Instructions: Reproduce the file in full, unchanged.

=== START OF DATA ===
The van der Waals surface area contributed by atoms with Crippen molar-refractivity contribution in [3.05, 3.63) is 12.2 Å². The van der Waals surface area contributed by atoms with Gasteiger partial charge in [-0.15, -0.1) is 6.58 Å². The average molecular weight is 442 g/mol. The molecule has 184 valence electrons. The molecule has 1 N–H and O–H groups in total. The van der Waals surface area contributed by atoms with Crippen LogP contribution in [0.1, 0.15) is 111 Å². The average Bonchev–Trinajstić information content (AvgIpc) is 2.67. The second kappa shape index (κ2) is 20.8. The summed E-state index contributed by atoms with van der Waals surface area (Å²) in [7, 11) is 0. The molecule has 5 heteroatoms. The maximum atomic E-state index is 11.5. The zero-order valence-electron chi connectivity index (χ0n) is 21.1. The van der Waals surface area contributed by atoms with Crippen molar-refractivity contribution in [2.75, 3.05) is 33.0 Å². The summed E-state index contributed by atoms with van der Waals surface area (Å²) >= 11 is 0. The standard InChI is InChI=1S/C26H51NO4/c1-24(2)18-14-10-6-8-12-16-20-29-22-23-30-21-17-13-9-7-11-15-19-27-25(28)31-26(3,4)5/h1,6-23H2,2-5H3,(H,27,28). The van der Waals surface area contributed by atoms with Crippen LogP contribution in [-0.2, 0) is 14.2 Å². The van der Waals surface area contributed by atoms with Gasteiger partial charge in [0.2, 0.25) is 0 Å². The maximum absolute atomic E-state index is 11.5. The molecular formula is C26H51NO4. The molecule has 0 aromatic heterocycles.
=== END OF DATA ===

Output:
The van der Waals surface area contributed by atoms with Crippen molar-refractivity contribution in [3.05, 3.63) is 12.2 Å². The van der Waals surface area contributed by atoms with Gasteiger partial charge in [-0.15, -0.1) is 6.58 Å². The average molecular weight is 442 g/mol. The molecule has 184 valence electrons. The molecule has 1 N–H and O–H groups in total. The van der Waals surface area contributed by atoms with Crippen LogP contribution in [0.1, 0.15) is 111 Å². The average Bonchev–Trinajstić information content (AvgIpc) is 2.67. The second kappa shape index (κ2) is 20.8. The summed E-state index contributed by atoms with van der Waals surface area (Å²) in [7, 11) is 0. The molecule has 5 heteroatoms. The maximum atomic E-state index is 11.5. The zero-order valence-electron chi connectivity index (χ0n) is 21.1. The van der Waals surface area contributed by atoms with Crippen molar-refractivity contribution in [2.75, 3.05) is 33.0 Å². The summed E-state index contributed by atoms with van der Waals surface area (Å²) >= 11 is 0. The standard InChI is InChI=1S/C26H51NO4/c1-24(2)18-14-10-6-8-12-16-20-29-22-23-30-21-17-13-9-7-11-15-19-27-25(28)31-26(3,4)5/h1,6-23H2,2-5H3,(H,27,28). The van der Waals surface area contributed by atoms with Crippen LogP contribution in [-0.2, 0) is 14.2 Å². The van der Waals surface area contributed by atoms with Gasteiger partial charge in [0.2, 0.25) is 0 Å². The maximum absolute atomic E-state index is 11.5. The molecular formula is C26H51NO4. The molecule has 0 aromatic heterocycles.